How to Set Battery Charge Limit in Ubuntu 22.04 & 24.04

This is a step by step beginner’s guide shows how to configure your Ubuntu laptop to limit the maximum battery charge level.

For those who keep laptop plugged in for long term, it’s better to set battery charge limit to reduce the battery wear by constantly trickle charging.

Linux Kernel supports battery charge threshold, and there’s a merge request to provide graphical UI options in Gnome Control Center. Until GNOME officially support this feature, you can follow this tutorial to do the job step by step.

Step 1: Check if your laptop supports charge threshold

Most modern laptops support charge limiting, but old machines may NOT. In my case, the cheap HP laptop does not support it, but ThinkPad does.

First, press Ctrl+Alt+T on keyboard to open up a terminal window. Then run command:

ls /sys/class/power_supply/

It will list the device names including your battery, usually BAT0, BAT1, BATC, BATT, etc.

In my case, its BAT0. To tell if it supports battery charge limit, run:

ls /sys/class/power_supply/BAT0

Replace BAT0 in last command accordingly. And, it will output following 2 files telling that its support the feature!

  • charge_control_start_threshold
  • charge_control_end_threshold

While, charge_start_threshold and charge_stop_threshold are legacy API (usually for ThinkPad) that automatically synced to the previous 2.

Step 2: Set Battery Charge Start & Maximum Limit Level

To set the charge limit, simply set the value number (from 0 to 100) of the 2 key files listed above.

For example, set the battery start charging level to 80. So, when power supply is plugged in, it only starts charging when battery is lower than 80%.

sudo sh -c "echo 80 > /sys/class/power_supply/BAT0/charge_control_start_threshold"

Here you need to replace BAT0 according to last step, and change value 80 as you want.

To set maximum battery charging limit, run command:

sudo sh -c "echo 88 > /sys/class/power_supply/BAT0/charge_control_end_threshold"

Here I set to stop battery charging when reaching level 88%. Also, change the number and BAT0 accordingly.

The changes apply immediately after running the commands above. You can verify by checking the battery icon status in system tray, or run command below to tell if it’s charging:

cat /sys/class/power_supply/BAT0/status

Step 3: Create Battery Charge Threshold Service (Optional)

The previous steps works in my ThinkPad even after reboot. If NOT for you, then create a systemd service to make it permanent.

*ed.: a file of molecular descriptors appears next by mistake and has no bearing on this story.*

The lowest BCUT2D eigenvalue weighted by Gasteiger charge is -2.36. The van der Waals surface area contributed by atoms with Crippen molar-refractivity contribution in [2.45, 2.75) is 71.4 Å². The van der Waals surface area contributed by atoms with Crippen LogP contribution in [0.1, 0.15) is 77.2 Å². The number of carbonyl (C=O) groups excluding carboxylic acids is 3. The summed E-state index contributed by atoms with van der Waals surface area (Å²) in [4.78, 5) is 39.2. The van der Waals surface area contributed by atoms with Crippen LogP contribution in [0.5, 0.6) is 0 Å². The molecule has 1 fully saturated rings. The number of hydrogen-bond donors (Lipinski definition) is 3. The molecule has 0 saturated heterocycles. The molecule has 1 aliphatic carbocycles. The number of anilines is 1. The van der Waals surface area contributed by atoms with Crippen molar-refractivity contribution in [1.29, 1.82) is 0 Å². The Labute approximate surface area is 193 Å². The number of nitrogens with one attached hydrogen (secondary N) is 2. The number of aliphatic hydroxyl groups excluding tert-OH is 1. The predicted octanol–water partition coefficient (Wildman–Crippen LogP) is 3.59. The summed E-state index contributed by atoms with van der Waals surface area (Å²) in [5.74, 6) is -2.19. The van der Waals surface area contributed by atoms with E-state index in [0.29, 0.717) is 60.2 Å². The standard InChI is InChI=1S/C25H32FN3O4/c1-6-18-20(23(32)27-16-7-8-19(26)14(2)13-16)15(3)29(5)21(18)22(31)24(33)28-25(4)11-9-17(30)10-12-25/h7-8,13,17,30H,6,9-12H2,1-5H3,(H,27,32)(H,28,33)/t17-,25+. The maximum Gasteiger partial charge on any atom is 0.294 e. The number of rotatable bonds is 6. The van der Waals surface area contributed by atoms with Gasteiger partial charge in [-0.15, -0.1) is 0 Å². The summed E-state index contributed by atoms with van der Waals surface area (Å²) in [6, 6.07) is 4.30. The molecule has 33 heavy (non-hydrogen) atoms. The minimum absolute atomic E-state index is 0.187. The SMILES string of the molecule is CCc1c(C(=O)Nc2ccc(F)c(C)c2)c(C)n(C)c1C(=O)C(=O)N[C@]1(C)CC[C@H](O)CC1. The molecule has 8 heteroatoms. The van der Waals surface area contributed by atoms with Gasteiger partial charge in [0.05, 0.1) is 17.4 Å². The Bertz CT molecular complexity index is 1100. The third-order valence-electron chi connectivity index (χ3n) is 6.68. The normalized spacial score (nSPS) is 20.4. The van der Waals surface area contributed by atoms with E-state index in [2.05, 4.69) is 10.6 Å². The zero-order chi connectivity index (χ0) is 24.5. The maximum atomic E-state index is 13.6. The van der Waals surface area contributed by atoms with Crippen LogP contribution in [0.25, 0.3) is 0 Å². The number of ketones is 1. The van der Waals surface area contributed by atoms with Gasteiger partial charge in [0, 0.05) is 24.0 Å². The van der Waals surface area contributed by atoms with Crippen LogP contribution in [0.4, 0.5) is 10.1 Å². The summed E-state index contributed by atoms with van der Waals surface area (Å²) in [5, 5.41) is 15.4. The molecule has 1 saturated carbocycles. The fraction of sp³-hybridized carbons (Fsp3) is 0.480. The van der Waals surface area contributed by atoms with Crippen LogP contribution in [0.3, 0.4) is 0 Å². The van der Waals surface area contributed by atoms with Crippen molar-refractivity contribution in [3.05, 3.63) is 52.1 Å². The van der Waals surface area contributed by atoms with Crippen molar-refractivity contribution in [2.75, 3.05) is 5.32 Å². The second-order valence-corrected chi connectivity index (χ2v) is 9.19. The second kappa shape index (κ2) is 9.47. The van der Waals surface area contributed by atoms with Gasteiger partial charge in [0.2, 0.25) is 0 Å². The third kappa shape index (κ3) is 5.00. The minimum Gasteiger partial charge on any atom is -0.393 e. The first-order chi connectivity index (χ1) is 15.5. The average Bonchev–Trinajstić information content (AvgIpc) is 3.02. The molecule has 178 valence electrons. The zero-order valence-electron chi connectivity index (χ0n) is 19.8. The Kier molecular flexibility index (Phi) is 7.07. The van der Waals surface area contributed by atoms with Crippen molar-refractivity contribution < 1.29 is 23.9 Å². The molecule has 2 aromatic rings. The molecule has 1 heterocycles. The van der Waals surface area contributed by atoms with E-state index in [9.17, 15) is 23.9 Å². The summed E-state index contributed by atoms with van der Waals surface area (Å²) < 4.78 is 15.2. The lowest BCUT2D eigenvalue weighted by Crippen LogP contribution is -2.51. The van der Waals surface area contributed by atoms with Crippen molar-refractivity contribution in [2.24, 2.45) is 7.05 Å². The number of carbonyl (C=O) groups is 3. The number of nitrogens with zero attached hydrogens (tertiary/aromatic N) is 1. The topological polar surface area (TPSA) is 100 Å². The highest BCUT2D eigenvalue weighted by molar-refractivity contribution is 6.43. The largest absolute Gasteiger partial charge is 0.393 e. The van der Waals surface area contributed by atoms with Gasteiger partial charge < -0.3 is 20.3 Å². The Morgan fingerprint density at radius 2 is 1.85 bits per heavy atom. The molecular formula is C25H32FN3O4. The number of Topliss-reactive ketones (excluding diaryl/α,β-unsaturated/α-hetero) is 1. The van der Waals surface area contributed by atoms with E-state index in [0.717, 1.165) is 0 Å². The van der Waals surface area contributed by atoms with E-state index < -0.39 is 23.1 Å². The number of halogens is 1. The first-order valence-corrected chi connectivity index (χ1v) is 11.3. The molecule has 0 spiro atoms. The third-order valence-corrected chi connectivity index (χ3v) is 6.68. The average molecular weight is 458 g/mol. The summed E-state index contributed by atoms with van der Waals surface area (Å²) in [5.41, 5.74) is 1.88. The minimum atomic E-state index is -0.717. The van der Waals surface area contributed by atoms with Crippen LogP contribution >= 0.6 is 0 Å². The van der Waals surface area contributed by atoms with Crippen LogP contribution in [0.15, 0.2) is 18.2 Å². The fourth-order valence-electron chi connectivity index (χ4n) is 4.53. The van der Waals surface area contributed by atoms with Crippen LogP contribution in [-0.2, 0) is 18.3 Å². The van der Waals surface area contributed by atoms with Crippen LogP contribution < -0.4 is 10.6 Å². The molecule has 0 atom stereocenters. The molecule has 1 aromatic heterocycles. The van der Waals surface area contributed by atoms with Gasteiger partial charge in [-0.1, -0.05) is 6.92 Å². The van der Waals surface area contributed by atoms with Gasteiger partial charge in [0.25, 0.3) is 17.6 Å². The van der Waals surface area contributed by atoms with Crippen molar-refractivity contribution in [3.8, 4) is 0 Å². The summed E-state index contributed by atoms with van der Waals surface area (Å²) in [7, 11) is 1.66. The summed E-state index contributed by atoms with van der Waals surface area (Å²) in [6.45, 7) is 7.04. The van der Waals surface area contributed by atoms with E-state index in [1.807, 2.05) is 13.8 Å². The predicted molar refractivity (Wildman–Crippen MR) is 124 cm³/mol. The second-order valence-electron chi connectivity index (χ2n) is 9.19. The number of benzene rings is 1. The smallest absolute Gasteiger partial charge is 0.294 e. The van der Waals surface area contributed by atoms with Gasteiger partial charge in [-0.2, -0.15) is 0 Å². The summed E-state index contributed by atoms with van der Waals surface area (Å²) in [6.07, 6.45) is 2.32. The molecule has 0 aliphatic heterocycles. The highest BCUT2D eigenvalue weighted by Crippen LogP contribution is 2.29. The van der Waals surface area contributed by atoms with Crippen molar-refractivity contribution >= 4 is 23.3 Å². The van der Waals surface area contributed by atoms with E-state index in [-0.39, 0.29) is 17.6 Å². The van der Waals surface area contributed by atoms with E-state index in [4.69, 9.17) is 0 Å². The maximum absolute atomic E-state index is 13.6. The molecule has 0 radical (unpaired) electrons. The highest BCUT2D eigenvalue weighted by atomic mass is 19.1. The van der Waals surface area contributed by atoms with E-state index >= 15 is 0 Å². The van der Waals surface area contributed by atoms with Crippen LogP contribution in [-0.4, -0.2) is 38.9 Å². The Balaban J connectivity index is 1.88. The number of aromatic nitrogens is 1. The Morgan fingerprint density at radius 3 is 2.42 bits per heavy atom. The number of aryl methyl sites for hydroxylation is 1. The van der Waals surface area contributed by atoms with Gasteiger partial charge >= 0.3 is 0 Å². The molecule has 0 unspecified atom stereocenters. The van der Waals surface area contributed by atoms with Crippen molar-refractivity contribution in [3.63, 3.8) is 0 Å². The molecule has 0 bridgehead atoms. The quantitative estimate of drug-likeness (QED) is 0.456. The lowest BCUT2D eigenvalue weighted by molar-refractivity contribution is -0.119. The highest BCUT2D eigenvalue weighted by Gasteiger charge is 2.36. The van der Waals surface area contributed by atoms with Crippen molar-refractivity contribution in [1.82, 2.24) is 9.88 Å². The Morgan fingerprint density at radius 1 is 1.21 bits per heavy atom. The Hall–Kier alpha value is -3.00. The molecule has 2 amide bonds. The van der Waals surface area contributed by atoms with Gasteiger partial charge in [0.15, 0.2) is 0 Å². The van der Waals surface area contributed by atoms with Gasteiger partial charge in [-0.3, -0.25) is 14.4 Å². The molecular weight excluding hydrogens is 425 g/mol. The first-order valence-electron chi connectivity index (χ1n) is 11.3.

To create a service to automatically set maximum battery charge limit on startup, do:

1. First, press Ctrl+Alt+T on keyboard to open terminal. When it opens, run command:

sudo nano /etc/systemd/system/battery-charge-end-threshold.service

This command creates a service file and edit via the nano command line text editor. You can replace nano with gedit for Ubuntu 22.04, or gnome-text-editor for Ubuntu 24.04. Though, nano works in most desktop environments.

When the file opens, paste following lines:

Description=Set Battery Charge Maximum Limit

ExecStart=/bin/bash -c 'echo 90 > /sys/class/power_supply/BAT0/charge_control_end_threshold'


Here replace BAT0 according to step 1, and change number 90 as you want. Finally, press ctrs+s to save file, and ctrl+x to exit.

2. After created the service file, run the following commands one by one to enable & start it.

systemctl enable battery-charge-end-threshold.service
systemctl daemon-reload
systemctl start battery-charge-end-threshold.service

If you also want to create a service to set battery start charging level, re-do the last steps, but replace the service name, as well as level number and charge_control_end_threshold with charge_control_start_threshold in file content.

Set Battery Charge Limit via TLP (Another Way)

The popular TLP power saving tool also has the feature to set charge threshold for laptop users. Though, you still need the battery support. Meaning the charge_control_start_threshold and charge_control_end_threshold files must exist under /sys/class/power_supply/BAT*.

1. First, press Ctrl+Alt+T on keyboard to open terminal. Then, run command to install TLP:

sudo apt install tlp

For the latest version, see the official Docs.

2. Then, edit the config file by running command:

sudo nano /etc/tlp.conf

Also, you may replace nano text editor according to your desktop environment. When file opens, find out the following 2 lines (use Ctrl+W in nano), un-comment (remove # at the beginning), and change the number as you want.


Finally, press Ctrl+S to save file and Ctrl+X to exit editing.

3. To verify if the setting applied, run sudo tlp-stat -b to check.

Finally, make sure TLP service is running by running commands:

systemctl enable tlp.service
systemctl start tlp.service

And use systemctl status tlp.service to verify the service status. For more about the TLP power saving tool, see its website.


To uninstall TLP, open terminal (Ctrl+Alt+T) and run command:

sudo apt remove tlp tlp-*

To remove the manually created startup service, run commands below one by one to stop, disable and remove the service file.

systemctl stop battery-charge-end-threshold.service
systemctl disable battery-charge-end-threshold.service
sudo rm /etc/systemd/system/battery-charge-end-threshold.service

Finally, you may reset the start and end charging threshold via commands (also replace BAT0 accordingly):

sudo sh -c "echo 0 > /sys/class/power_supply/BAT0/charge_control_start_threshold"
sudo sh -c "echo 100 > /sys/class/power_supply/BAT0/charge_control_end_threshold"